What I want you to comprehend here is this:  The magnetic field produced by the primary is there for the taking, but when we start adding turns to the secondary we destroy this field.  What did Tom Bearden tell us?  "Don't destroy the dipole!"  In other words, don't allow Lenz Law to affect the primary.


So let's imagine we have a mechanical means to prevent any magnetic field produced by the secondary from reaching the primary.  Next, let's put lots of turns on the secondary and, let's use large wire able to handle lots of current.  Splendid right?  What would the obvious characteristic be of this kind of transformer?  I'll give you hint.  This transformer would only pass electrical energy in one direction.  The other thing about this transformer is that it simply would not obey normal transformer turns ratio calculations.  Why?  Well, as we concluded above it's Lenz Law that limits how much energy can push through a conventional transformer.  With this transformer we can step-up the voltage to high levels AND we can have it push a lot of current since the opposing magnetic field never gets back to the primary to weaken the field strength.  Voltage AND current?  Yeah, that's Watts, that's real power.  So I imagine by now you're asking yourself, "Sounds like some kind of impossible magic transformer."  Maybe and maybe not.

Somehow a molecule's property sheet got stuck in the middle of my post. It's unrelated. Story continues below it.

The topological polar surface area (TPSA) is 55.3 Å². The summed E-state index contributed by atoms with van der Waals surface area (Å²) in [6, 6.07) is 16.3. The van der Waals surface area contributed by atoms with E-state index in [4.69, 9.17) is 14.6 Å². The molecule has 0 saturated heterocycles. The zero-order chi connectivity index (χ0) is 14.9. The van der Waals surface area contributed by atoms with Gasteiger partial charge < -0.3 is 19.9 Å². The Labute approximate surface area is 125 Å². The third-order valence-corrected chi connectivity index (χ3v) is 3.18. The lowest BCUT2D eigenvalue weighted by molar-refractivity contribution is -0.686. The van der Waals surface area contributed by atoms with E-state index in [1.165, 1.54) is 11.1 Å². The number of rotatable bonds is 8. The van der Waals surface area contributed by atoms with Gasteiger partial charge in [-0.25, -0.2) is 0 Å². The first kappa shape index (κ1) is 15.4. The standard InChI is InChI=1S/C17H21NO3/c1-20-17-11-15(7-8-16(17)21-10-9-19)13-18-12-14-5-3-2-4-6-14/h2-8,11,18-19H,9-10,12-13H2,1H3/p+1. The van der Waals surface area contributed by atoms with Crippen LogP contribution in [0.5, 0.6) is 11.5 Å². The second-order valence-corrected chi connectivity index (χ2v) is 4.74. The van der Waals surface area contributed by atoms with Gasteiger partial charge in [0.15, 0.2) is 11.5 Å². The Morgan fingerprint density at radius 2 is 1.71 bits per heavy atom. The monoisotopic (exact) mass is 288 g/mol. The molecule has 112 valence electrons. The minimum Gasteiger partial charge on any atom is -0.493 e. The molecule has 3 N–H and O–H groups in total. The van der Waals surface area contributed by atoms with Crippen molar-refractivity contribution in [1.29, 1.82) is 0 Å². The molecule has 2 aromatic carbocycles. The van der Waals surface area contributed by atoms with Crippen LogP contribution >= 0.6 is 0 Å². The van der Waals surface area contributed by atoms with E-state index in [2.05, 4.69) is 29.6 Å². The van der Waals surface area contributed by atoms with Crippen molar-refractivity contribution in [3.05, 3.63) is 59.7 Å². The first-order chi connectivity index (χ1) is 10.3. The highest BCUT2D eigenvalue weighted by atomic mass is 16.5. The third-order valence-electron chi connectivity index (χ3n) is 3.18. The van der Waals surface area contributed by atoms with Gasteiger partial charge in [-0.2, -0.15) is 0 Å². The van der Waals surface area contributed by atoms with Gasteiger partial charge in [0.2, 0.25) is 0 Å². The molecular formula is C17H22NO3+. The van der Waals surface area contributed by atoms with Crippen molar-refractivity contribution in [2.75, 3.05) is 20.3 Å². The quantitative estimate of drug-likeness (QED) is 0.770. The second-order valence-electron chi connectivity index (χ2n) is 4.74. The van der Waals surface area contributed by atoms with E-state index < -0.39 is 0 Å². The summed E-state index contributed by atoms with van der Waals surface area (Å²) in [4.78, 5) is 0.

Suppose we take two pot-cores, wind as many turns as we can get onto the bobbins for these cores.  Try to use a fairly heavy gauge wire, though it's not all that necessary if we can get the output voltage quite high.  Next, take a pair of C-cores (two make a set) and sandwich the pot-cores between the two C-core halves.  The pot-cores will contain the secondaries.  Then on one or both C-cores we wind the primaries.

The idea here is that the secondaries have their own flux path.  When current is produced in the secondaries, the magnetic field created by this current circulates within the pot-cores and does not get back to the C-cores where the primary flux is circulating.  What you may notice here is that some of the primary flux will leak around the outside of the pot-cores.  This is okay.  It's the flux that goes through the center of the pot-core that will induce a voltage in the secondary windings.  With this concept in mind, let's turn to how we drive this device...